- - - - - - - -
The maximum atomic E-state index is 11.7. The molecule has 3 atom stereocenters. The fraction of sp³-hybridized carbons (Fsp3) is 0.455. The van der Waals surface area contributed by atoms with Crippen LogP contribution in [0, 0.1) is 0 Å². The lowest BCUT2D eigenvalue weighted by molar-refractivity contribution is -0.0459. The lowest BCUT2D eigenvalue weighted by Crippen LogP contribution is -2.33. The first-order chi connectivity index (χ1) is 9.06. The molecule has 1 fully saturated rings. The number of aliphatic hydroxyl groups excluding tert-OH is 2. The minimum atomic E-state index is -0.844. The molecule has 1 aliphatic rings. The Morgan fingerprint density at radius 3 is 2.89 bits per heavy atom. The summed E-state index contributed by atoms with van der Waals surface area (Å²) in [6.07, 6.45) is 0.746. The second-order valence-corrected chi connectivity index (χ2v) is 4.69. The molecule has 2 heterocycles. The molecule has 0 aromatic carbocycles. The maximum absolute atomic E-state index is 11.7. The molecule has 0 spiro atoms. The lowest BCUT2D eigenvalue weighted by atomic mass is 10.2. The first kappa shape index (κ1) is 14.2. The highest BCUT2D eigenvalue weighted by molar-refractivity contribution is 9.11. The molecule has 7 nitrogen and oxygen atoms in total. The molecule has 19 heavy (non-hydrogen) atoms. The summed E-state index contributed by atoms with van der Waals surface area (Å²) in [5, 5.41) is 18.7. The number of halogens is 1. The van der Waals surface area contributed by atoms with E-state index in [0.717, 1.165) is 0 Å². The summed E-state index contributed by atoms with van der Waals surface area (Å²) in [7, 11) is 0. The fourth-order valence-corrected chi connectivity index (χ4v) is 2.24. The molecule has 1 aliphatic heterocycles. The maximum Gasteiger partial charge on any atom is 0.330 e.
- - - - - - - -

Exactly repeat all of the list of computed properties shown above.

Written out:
The maximum atomic E-state index is 11.7. The molecule has 3 atom stereocenters. The fraction of sp³-hybridized carbons (Fsp3) is 0.455. The van der Waals surface area contributed by atoms with Crippen LogP contribution in [0, 0.1) is 0 Å². The lowest BCUT2D eigenvalue weighted by molar-refractivity contribution is -0.0459. The lowest BCUT2D eigenvalue weighted by Crippen LogP contribution is -2.33. The first-order chi connectivity index (χ1) is 9.06. The molecule has 1 fully saturated rings. The number of aliphatic hydroxyl groups excluding tert-OH is 2. The minimum atomic E-state index is -0.844. The molecule has 1 aliphatic rings. The Morgan fingerprint density at radius 3 is 2.89 bits per heavy atom. The summed E-state index contributed by atoms with van der Waals surface area (Å²) in [6.07, 6.45) is 0.746. The second-order valence-corrected chi connectivity index (χ2v) is 4.69. The molecule has 2 heterocycles. The molecule has 0 aromatic carbocycles. The maximum absolute atomic E-state index is 11.7. The molecule has 0 spiro atoms. The lowest BCUT2D eigenvalue weighted by atomic mass is 10.2. The first kappa shape index (κ1) is 14.2. The highest BCUT2D eigenvalue weighted by molar-refractivity contribution is 9.11. The molecule has 7 nitrogen and oxygen atoms in total. The molecule has 19 heavy (non-hydrogen) atoms. The summed E-state index contributed by atoms with van der Waals surface area (Å²) in [5, 5.41) is 18.7. The number of halogens is 1. The van der Waals surface area contributed by atoms with E-state index in [0.717, 1.165) is 0 Å². The summed E-state index contributed by atoms with van der Waals surface area (Å²) in [7, 11) is 0. The fourth-order valence-corrected chi connectivity index (χ4v) is 2.24. The molecule has 1 aliphatic heterocycles. The maximum Gasteiger partial charge on any atom is 0.330 e.